In the case of all manned level crossings, two long spare chains with loops at both ends, should be kept as reserve for use as an alternate to the barrier/gate, in case of damage to them. Two discs painted red with the words "stop" with arrangements for fixing them on the ground should also form part of the spare equipment.

Recently it was reported that the West-Central Railway Zone has become the first zone in Indian Railways to eliminate all unmanned level crossings from its system by August 31, 2015.Out of total 118 unmanned level crossings falling on West-Central Railways as of April 2014,  80 were eliminated in the financial year 2014-15 and the target of 66 and the remaining 38 have been achieved in current financial year by 31st August, 2015, an official statement said. This was achieved by constructing 33 Limited Height Sub Ways (LHs) and manning of 30 level crossings. It is a big safety initiative, the release added.  This would significantly reduce the accidents and casualties. 

The Hindu of 2.11.2015 reports that as an additional measure to enhance safety at level crossings, Southern Railway has installed an Automatic Banner Flag on a experimental measure at a non-interlocked manned level crossing gate in the Tiruchi – Karur broad gauge section to caution loco pilots and avoid accidents.

The automatic banner flag with reflective tapes has been provided at the manned Level Crossing gate 79 at Kambarasampettai on the city’s outskirts falling under the Salem Railway Division limit. Developed in-house, the automatic banner flag is connected to the gate winch where the gate-keeper operates the level crossing gate before a train passes by and after its departure from that spot.Railway officials told ‘The Hindu’ that as the lifting barrier is opened for road traffic at the manned gate, the automatic banner flag installed a few metres away automatically comes across the track.As the lifting barrier is closed for passing of train, the automatic banner flag gives way in a synchronised operation.The automation would reduce manual dependence of putting up the banner flags by the gatekeeper when the gate is opened for road traffic.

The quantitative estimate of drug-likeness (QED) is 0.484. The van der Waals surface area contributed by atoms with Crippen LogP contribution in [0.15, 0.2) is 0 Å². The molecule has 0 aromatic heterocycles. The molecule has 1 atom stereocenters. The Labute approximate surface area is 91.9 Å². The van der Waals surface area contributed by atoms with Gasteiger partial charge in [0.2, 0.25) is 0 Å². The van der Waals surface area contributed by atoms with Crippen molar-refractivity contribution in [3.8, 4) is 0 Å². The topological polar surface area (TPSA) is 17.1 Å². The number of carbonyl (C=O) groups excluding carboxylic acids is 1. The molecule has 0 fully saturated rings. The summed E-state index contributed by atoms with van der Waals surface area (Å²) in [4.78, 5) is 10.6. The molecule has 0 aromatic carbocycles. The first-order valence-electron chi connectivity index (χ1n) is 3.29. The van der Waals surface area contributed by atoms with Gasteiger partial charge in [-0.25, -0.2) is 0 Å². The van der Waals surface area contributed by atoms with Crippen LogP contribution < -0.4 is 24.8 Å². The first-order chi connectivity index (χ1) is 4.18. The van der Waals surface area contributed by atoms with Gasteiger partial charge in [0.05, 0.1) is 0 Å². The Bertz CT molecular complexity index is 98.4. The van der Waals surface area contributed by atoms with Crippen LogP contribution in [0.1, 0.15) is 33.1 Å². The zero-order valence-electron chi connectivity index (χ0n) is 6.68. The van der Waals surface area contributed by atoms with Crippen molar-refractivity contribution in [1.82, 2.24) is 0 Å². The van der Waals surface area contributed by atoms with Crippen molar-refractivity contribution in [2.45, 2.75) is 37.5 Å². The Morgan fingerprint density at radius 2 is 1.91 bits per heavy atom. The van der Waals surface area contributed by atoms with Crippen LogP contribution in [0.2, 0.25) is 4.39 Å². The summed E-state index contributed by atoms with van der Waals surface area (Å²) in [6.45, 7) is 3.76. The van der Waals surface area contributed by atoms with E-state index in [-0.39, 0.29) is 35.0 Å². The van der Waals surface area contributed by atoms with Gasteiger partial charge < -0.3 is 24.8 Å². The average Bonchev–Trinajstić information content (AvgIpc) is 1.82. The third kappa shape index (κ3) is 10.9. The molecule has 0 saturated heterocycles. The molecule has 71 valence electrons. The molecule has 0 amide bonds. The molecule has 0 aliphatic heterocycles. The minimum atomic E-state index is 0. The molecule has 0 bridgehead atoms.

Photo credit: The Hindu
A similar automatic banner flag would soon be put up on the other side of the manned gate at Kambarasampettai, the officials said.This is the second manned gate to have been provided with this additional safety measure after the one put up at Salem station, the official said.The automatic banner flag has been punched with holes to enable air pass through it so as to prevent damage to it. The reflective tapes will make the banner flag visible during night hours.

This is an additional safety measure to have been introduced at a non-interlocked gate in Salem railway division to caution loco pilots and avoid accidents in addition to manned gates and signals, a senior railway officer said.The non-interlocked gate at Kambarasampettai had been chosen as its vicinity is thickly populated with frequent vehicular movements, another official said.The automatic banner flag at Kambarasampettai has been put up as a trial measure. Based on its performance a report would be forwarded to Chief Safety Officer who in turn would submit the same to the Lucknow-based Research Design and Standards Organisation before it is extended to other non-interlocked manned gates, the officer said.

With regards – S. Sampathkumar

3rd Nov. 2015.